Guide to constructive dismissal

What is constructive dismissal ?

 Constructive Dismissal arises when an employee is left with no choice but to resign from their job due to the conduct and behaviour of their employers. When this happens it is treated as if the employee was dismissed by the employer themselves, allowing for a claim to be made for Unfair Dismissal or Wrongful Dismissal, should the appropriate criteria be met.

To be able to claim constructive dismissal is it necessary to show that the conduct and behaviour of the employer was so bad that it can be considered to be a fundamental breach of contract. Examples of such conduct include:

  • They stop paying your wages.
  • They force you to accept unreasonable changes to your conditions of employment relating to matters such as location, working hours or responsibilities.
  • They fail to stop bullying or harassment against you within the workplace.
  • They make you work in dangerous conditions.
  • They set you impossible targets, or other similar actions which make it impossible to perform your duties.

Think carefully before resigning (and take advice)

Conduct leading to constructive dismissal may either be through one serious incident or it could be the last in a series of minor incidents that overall can be considered to be serious.

It must be stressed that if a situation arises where you feel you must leave your job, that final decision should be the last resort. Unless the conditions are absolutely intolerable, any tribunal will have expected you to have spoken with your manager or human resources department to try and resolve the problem. By being constructive and attempting to resolve the problem, any Tribunal will be more favourable should you then bring a claim for constructive dismissal.

Once decided, you need to act fast

If the matter cannot be resolved, then it is advisable to leave the job as soon as possible. This is because an employer could argue that by staying you agreed and accepted the conduct or behaviour and therefore there are no grounds for constructive dismissal, however you should be careful not to ‘jump the gun’ and resign before the actual breach of contract takes place. Always seek legal advice as every set of circumstances is different and you want to make sure that you are acting in a way that is best for you. Once you resign you forgo your employment rights so you must seek advice before doing so.

How does it work in the Employment Tribunal ?

A claim to the Tribunal for constructive dismissal must be made within 3 months from the date of termination, after which they are unlikely to extend the time period to allow you to make a complaint.

It must be noted that since constructive dismissal merely proves that you were dismissed, it is still necessary to show the other elements needed to bring a claim for unfair or wrongful dismissal. These include:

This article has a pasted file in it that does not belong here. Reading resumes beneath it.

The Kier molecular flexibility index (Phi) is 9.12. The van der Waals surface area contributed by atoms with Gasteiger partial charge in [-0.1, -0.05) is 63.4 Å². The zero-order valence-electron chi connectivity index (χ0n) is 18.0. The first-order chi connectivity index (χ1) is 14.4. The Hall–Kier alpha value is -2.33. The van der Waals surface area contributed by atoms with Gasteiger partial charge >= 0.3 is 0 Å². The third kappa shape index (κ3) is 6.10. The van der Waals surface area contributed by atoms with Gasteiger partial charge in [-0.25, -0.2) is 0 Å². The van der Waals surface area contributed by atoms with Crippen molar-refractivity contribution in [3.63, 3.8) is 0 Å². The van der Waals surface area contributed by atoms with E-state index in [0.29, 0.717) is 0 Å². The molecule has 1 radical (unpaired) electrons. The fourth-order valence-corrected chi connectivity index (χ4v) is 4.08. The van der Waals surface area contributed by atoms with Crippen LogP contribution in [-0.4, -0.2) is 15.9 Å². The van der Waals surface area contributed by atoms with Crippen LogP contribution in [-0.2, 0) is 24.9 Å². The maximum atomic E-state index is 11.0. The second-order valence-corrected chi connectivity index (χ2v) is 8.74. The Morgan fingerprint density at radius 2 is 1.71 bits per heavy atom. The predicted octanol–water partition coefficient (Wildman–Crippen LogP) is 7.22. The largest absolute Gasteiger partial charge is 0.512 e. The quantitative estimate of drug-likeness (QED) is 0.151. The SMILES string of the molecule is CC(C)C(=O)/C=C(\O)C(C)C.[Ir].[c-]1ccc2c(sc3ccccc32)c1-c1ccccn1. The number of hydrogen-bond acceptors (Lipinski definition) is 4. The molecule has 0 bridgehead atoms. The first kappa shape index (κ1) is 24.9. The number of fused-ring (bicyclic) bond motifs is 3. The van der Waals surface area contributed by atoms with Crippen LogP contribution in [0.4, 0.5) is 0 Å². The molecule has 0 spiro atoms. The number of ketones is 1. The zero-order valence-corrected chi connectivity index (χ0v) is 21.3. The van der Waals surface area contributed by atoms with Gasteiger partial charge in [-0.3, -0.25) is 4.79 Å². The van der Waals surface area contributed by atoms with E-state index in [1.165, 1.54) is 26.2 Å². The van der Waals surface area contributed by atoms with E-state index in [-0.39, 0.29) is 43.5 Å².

• Showing you were actually employed by the employer and were not simply a casual or temporary worker, or self employed freelancer.
  • That you were employed for at least 1 year (unless you fall under certain exceptions)
  • That the employer had no good reason to dismiss you.

If it can be shown that you fulfil all the criteria then you would be able to make a claim for constructive dismissal.

Compensation for unfair dismissal

Compensation for constructive dismissal is as it would be for any other unfair or wrongful dismissal. A Tribunal could award one of 3 remedies:

  1. Reinstatement – placing you back into your old job and paying compensation for loss of wages for the time spent out of the job.
  2. Re-engagement – placing you in a similar job with the employer.
  3. Compensation.

The most common of these remedies is that of compensation. Constructive dismissal is no different than any other claim under unfair dismissal where the compensation is based upon the actual loss suffered, primarily being your loss of earnings, including possible future earnings that you would have had from the time you were dismissed until the time you were able to secure another suitable position. This is to put you back in the position you would have been in had you not been unfairly dismissed.

Any award of compensation is made up of a basic award and a compensatory award. The maximum compensatory award that a Tribunal can now give is £68,400.

Need to mitigate loss

It should be noted that as with any type of claim, you must mitigate your losses. In this case you would need to try and find suitable employment elsewhere to prevent your losses increasing.

How can Employment lawyers help ?

Darlingtons Solicitors provide a substantive service to our clients in this area, including:

  • Advice as to your position in a job and whether there are grounds for constructive dismissal.
  • Advice on how to attempt to resolve any issues before resigning.
  • Mediating between the parties to come to a resolution.
  • Advice on making a claim to the Employment Tribunal
  • Guiding you through the process of a claim, from application to final hearing.
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